WBNP officials reported that during 2014 that the survey team counted a record of 82 nest in June and 32 fledgling whooping cranes during August. In 2013, the survey team spotted 74 nests in the spring and 28 fledglings later in the summer. “That gives a success rate of about 40% when compared to how many fledglings we have when compared with the number of nests they started out with in the spring”, according to Stuart McMillan, Manager, Resource Conservation, WBNP. The success rate is based on an assumption of the survival of one chick per nest (more on this later).  The surveyors observed 28 pairs with one fledgling chick, and two families with two fledgling chicks during 2014. Friends of the Wild Whoopers regards the 32 fledglings as a very good survival level.

So, what happened to the nest or chicks that may have hatched between the June and August surveys? Sixty percent of the nest did not produce chicks or, if they did, those chicks did not survive until the August survey.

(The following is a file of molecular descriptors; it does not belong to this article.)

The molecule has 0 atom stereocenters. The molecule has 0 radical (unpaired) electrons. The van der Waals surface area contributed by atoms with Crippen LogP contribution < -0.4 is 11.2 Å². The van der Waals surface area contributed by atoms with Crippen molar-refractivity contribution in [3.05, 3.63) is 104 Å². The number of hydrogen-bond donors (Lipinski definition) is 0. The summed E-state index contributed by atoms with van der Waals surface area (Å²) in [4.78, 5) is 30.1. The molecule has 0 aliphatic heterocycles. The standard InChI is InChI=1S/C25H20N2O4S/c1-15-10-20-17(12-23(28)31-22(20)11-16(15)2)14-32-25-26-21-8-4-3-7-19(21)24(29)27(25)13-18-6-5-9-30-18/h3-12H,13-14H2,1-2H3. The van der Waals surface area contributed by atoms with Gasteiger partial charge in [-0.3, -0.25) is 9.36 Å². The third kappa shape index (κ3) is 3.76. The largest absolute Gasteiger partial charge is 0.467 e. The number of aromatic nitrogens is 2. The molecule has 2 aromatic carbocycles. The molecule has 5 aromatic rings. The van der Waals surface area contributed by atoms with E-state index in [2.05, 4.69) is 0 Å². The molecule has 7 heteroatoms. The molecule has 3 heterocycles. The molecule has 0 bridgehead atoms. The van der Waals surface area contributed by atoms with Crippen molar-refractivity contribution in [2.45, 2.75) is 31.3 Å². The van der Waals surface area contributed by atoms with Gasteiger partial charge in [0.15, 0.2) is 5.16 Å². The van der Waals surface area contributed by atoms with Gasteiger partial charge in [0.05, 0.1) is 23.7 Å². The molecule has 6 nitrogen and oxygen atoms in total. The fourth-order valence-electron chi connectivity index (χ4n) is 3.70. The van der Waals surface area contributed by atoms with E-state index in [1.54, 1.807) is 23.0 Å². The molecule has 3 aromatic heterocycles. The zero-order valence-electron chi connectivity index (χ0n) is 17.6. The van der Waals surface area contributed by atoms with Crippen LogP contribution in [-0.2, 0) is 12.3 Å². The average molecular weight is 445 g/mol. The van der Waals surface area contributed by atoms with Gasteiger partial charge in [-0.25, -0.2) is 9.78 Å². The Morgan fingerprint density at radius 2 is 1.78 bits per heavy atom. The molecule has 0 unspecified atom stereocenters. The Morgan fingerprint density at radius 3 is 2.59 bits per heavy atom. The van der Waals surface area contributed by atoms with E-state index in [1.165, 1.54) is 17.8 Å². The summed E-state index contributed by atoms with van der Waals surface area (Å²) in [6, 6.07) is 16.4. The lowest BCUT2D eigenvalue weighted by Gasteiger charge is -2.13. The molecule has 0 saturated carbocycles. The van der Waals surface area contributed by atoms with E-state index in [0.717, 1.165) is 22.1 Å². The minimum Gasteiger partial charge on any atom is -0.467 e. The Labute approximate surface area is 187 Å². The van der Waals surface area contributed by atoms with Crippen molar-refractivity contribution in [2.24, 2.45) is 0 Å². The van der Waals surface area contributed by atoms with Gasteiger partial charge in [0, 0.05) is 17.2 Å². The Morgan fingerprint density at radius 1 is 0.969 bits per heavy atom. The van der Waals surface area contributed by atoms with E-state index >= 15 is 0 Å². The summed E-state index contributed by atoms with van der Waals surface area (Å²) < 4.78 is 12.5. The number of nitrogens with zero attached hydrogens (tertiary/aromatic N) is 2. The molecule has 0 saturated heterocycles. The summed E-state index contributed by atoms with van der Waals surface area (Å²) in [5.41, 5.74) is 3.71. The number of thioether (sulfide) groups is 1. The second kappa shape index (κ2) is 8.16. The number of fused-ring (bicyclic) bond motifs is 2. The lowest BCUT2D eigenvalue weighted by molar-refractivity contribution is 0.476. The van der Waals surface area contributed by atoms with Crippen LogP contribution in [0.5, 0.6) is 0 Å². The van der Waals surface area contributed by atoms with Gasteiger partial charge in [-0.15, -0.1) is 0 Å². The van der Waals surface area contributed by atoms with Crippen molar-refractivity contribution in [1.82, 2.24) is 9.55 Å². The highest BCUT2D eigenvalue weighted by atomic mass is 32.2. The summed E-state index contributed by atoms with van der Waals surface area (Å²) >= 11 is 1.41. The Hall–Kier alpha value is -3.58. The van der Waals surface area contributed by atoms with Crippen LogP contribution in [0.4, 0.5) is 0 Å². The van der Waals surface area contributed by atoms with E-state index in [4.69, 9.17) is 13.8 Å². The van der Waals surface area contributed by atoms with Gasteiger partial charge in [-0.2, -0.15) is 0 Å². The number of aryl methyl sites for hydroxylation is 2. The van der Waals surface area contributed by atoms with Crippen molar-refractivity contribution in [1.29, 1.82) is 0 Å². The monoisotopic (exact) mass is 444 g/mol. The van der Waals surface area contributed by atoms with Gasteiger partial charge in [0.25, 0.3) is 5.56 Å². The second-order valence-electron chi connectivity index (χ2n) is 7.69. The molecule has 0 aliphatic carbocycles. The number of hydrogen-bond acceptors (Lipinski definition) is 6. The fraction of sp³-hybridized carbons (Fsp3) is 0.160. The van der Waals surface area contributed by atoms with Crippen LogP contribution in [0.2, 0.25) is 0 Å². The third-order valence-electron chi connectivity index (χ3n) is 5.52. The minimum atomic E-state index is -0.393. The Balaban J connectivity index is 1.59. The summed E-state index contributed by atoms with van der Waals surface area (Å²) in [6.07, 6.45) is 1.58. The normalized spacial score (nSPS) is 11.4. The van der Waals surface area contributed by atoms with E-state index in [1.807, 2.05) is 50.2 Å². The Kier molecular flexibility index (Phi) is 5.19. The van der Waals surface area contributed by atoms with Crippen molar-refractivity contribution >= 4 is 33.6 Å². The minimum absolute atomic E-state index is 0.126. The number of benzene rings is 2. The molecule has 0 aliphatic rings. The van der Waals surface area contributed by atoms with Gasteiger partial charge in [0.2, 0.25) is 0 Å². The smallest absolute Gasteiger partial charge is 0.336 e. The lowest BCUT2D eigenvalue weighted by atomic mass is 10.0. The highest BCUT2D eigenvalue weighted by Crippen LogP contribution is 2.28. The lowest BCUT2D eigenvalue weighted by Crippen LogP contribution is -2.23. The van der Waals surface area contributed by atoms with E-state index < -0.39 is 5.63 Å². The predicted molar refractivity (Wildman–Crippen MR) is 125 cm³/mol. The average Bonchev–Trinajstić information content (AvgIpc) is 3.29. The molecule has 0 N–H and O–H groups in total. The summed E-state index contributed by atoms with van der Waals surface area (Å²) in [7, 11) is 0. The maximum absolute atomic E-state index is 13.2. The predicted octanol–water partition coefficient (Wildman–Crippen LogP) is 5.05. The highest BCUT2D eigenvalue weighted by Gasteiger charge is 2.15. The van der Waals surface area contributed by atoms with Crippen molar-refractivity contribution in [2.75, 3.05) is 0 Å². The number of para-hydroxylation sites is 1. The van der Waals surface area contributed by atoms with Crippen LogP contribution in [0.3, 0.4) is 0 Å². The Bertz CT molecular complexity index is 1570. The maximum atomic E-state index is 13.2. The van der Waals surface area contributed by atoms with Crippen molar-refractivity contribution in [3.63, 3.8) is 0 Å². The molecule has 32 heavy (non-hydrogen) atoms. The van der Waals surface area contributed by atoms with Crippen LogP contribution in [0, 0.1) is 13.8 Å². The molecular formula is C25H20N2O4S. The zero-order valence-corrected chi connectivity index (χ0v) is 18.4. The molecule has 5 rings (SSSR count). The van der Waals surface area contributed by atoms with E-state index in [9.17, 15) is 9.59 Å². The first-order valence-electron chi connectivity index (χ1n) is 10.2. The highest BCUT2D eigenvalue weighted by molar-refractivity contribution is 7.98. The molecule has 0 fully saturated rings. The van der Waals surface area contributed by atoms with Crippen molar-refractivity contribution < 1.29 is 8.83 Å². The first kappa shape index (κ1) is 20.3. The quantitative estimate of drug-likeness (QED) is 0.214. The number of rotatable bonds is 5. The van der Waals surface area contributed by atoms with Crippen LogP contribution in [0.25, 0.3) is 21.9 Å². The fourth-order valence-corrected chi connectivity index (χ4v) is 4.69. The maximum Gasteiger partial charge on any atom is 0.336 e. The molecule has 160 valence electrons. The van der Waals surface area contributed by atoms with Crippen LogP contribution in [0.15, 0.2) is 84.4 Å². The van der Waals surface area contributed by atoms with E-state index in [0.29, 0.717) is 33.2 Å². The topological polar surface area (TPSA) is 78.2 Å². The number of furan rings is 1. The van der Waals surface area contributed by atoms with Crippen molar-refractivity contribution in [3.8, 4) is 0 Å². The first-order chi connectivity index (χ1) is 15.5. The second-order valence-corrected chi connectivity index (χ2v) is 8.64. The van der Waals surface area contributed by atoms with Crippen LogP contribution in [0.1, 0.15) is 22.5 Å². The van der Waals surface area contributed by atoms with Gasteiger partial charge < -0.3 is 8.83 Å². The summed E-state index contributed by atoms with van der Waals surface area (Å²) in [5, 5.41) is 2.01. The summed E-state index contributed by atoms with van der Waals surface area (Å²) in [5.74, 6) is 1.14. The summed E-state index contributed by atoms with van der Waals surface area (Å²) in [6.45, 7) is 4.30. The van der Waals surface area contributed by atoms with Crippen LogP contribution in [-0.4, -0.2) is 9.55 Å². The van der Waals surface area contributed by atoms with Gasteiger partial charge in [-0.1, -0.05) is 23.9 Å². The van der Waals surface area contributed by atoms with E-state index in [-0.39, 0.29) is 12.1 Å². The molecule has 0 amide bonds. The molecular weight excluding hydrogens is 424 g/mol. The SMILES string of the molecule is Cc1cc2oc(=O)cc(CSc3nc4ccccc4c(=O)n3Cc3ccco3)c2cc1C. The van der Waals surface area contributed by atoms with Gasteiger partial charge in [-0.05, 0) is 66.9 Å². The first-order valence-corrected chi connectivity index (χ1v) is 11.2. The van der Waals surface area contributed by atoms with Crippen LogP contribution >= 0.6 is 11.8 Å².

The Aransas/Wood Buffalo population of whooping cranes needs many things in order to survive and reproduce. They need suitable breeding grounds, a reliable food source, an unpolluted habitat, a safe migration path and a healthy wintering area. Based on biological evaluations, WBNP does provide suitable, unpolluted breeding grounds with a reliable food source. So what are the limiting factors that caused either a 60 % nest failure or chick deaths between the June and August surveys?

Eggs are normally laid in late April to mid-May, and hatching occurs about one month later. The incubation period is from 29 to 31 days.  Around 90% of the clutches contain two eggs.  Whooping cranes may re-nest if their first clutch is destroyed or lost before mid-incubation.  Egg predation is believed to be uncommon at Wood Buffalo NP, and re-nesting has only been documented a few times.

Figure 2.  Raven taking egg from whooping crane nest on Wood Buffalo.  Photo by Klaus Nigge
Figure 2. Raven taking egg from whooping crane nest on Wood Buffalo.    Photo by Klaus Nigge

There are several animals that prey on the eggs and young of whooping cranes.  Some examples are the American black bear, wolverine, red fox, gray wolf, lynx, bald eagle, golden eagle and raven. Adult whooping cranes have very few predators because of their large size.While the listed critters are potential nest predators, they are rarely a threat to adult whoopers.